The 2017 season is almost coming to a close as we approach September and October here. Luckily, it was a good one, as it seemed to be pretty busy and the fishing, overall, was good, as was the weather. A little windy in the spring, but the summer calmed down, as usual, and we’ve had a good tarpon bite as of late.
I have still been focused heavily on tarpon and the summertime fishing is some of the best we get all year. I had a couple guys down from Miami for a tarpon trip. They had been reading my blog and knew that we’d been killing it lately. Unfortunately, that day, things had finally gotten tough after several weeks of being so easy. But, we still managed to get a nice 60 lb. tarpon at the end of the day, and had plenty of sharks in the meantime to keep us busy. I think the full moon had them turned off for the daytime bite, as sometimes they gorge themselves at night when that happens. The previous week we’d been averaging four fish a trip, so it’s funny how it can go from “red hot” to “not” sometimes.
The fishing the last couple months has been stellar, which is refreshing. Last year it was not as easy since we had lots of bad wind and funky wind direction to contend with, as well as big algae blooms in the backcountry bays. The good tarpon fishing can continue through September and even into October as fall approaches. Last year, we had the best fishing all year in September and October for tarpon as far as I was concerned. It was the most consistent it had been all year and it stayed that way for a while.
We get hordes of black mullet down the coastline this time of year, and tons of other smaller white bait too. Sometimes you can watch these baits getting destroyed by all kinds of fish for as far as you can see. The nice thing about this time of year is hardly anybody else is out there fishing. Some days you won’t ever even see another boat, which is becoming more and more of a rarity these days. But, this is the time of year you can have it all to yourself.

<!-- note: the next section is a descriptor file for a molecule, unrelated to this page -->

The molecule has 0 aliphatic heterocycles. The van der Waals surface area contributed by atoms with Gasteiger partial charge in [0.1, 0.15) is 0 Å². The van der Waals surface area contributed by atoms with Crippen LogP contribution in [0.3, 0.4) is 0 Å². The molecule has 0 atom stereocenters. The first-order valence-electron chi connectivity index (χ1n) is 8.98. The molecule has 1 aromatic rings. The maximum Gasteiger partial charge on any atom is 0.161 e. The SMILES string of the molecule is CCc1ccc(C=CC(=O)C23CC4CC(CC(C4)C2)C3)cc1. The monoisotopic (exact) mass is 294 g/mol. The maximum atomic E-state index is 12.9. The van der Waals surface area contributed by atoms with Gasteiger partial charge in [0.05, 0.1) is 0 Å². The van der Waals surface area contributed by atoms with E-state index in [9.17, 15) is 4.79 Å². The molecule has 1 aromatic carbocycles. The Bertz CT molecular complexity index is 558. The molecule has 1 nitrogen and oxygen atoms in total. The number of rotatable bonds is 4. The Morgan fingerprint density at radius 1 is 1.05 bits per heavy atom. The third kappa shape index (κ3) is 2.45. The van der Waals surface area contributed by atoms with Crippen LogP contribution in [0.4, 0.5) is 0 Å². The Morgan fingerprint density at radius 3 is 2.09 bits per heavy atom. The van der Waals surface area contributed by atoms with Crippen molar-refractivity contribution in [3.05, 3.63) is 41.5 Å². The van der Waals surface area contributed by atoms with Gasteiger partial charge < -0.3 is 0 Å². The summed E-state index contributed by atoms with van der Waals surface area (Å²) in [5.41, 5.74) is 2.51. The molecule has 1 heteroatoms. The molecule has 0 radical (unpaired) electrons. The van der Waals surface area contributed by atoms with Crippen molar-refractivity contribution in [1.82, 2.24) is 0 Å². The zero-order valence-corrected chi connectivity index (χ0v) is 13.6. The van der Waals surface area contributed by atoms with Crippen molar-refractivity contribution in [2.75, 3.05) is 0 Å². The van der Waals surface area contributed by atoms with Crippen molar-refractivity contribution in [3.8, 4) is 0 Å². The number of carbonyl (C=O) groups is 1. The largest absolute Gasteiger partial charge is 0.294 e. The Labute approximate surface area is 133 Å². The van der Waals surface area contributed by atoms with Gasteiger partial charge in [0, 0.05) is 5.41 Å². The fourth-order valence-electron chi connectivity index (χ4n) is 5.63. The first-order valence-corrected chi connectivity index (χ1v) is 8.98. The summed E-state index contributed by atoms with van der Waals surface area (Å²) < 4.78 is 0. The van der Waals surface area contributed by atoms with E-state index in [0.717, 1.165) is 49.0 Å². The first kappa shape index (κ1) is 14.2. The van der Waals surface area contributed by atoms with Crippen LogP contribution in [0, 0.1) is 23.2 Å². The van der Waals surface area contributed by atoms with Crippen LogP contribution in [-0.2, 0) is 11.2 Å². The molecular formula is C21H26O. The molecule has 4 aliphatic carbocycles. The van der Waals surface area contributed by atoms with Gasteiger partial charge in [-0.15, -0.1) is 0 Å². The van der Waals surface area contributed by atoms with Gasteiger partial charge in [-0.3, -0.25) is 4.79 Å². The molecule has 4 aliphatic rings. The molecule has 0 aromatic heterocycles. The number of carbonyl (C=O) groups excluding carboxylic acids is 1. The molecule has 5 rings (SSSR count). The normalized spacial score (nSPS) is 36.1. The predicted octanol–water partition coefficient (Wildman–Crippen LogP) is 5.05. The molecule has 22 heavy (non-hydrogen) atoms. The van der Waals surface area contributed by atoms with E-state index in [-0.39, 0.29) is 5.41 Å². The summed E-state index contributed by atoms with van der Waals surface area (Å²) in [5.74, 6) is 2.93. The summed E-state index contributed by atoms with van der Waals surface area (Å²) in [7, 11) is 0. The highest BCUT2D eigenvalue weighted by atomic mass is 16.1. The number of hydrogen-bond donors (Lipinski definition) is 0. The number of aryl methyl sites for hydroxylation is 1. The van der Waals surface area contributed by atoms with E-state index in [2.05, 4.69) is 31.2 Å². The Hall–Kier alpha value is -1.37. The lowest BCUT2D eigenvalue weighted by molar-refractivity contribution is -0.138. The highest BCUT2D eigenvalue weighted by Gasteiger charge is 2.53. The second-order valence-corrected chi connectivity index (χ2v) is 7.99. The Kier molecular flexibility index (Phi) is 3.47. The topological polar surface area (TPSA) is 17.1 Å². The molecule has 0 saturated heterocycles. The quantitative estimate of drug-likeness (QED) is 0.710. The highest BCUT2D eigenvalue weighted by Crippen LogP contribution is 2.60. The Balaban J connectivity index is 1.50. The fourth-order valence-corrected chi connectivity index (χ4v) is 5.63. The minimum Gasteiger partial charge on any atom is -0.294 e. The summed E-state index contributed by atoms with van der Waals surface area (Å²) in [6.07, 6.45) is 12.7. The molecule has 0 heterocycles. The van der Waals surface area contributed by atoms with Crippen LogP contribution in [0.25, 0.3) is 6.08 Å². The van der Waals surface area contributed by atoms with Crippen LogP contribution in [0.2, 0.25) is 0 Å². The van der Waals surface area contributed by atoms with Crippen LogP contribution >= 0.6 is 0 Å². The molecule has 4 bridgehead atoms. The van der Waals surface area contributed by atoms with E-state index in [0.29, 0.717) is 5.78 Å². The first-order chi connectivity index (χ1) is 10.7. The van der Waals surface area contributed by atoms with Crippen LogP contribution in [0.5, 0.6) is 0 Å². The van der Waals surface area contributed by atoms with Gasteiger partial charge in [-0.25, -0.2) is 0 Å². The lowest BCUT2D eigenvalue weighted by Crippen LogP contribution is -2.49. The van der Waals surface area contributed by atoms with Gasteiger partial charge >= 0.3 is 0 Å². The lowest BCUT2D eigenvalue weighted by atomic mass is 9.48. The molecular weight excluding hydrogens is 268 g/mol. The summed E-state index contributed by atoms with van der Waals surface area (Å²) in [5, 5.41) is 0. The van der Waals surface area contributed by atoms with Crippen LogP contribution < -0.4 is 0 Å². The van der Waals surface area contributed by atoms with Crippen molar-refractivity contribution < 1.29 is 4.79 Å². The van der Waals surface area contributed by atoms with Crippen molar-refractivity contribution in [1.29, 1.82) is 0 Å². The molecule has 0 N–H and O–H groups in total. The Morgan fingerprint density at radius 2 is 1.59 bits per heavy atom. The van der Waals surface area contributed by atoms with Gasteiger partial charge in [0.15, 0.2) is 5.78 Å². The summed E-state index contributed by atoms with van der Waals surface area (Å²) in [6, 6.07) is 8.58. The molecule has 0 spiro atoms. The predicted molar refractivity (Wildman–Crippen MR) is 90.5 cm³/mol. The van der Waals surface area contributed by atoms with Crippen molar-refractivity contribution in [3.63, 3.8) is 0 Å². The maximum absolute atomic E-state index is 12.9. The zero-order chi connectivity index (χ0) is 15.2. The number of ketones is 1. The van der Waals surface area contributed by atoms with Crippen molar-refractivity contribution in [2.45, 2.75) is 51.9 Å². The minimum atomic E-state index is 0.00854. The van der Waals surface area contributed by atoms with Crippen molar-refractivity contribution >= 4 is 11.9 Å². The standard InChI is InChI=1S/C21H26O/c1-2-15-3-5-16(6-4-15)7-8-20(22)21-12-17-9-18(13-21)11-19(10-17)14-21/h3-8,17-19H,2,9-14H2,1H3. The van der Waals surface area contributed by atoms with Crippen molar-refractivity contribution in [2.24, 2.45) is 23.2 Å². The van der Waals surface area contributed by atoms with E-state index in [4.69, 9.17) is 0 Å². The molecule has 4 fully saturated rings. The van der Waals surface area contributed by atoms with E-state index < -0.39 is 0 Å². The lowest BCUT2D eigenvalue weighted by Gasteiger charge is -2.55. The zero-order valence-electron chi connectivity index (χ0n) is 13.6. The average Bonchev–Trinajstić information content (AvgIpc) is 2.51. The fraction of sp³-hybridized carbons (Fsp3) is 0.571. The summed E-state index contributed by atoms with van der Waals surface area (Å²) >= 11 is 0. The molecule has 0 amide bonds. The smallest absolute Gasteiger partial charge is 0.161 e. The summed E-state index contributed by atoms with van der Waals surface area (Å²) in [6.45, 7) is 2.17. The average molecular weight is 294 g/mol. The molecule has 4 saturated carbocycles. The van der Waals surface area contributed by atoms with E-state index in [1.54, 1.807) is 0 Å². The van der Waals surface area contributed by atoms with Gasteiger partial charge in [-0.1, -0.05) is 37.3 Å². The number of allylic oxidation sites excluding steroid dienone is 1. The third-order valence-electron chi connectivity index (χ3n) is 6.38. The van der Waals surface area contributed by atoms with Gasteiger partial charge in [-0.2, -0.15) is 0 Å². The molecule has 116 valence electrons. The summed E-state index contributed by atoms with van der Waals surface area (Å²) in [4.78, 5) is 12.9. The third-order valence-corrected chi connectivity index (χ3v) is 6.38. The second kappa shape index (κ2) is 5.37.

The weather is typically very good, barring any tropical storm systems. Good weather and conditions are the most important things you want for targeting any species here. Forget about worrying about the time of year, as we catch every species here all year round--it just gets more difficult when the temperatures and the winds are changing.
You can usually find a good deal on a hotel room and your guide may occasionally offer you a break as well, especially if you are considering booking multiple days. Other than late season tarpon, we usually have good snook fishing in the Everglades, along with plenty of the usual suspects--trout, snapper, and jacks--in the Bay.
This year the bonefish fishing has been fantastic. I don’t do much of it myself as my boat is a little large for chasing them, though many of the guides I know that do, have been having good luck. Spots that haven’t held fish for years are suddenly alive with bonefish and other critters. The fall used to always be a great time for bonefishing here in the Keys, as we get the flood tides and fish push way up onto the flats, where they can forage.
Again, the little pressure that these fish get this time of year is also to your advantage. Other opportunities include fishing the Gulf wrecks where you can still find permit, triple tail, cobia and Goliath groupers. This fishing can get better and better as things cool off in the fall. The permit start to thin out, but the others get stronger and we get the Spanish and king mackerel starting to show up.
Off season in the Keys is a great time to catch a bite…and a fight! Be sure to get out on the water and take advantage of these excellent fishing opportunities!
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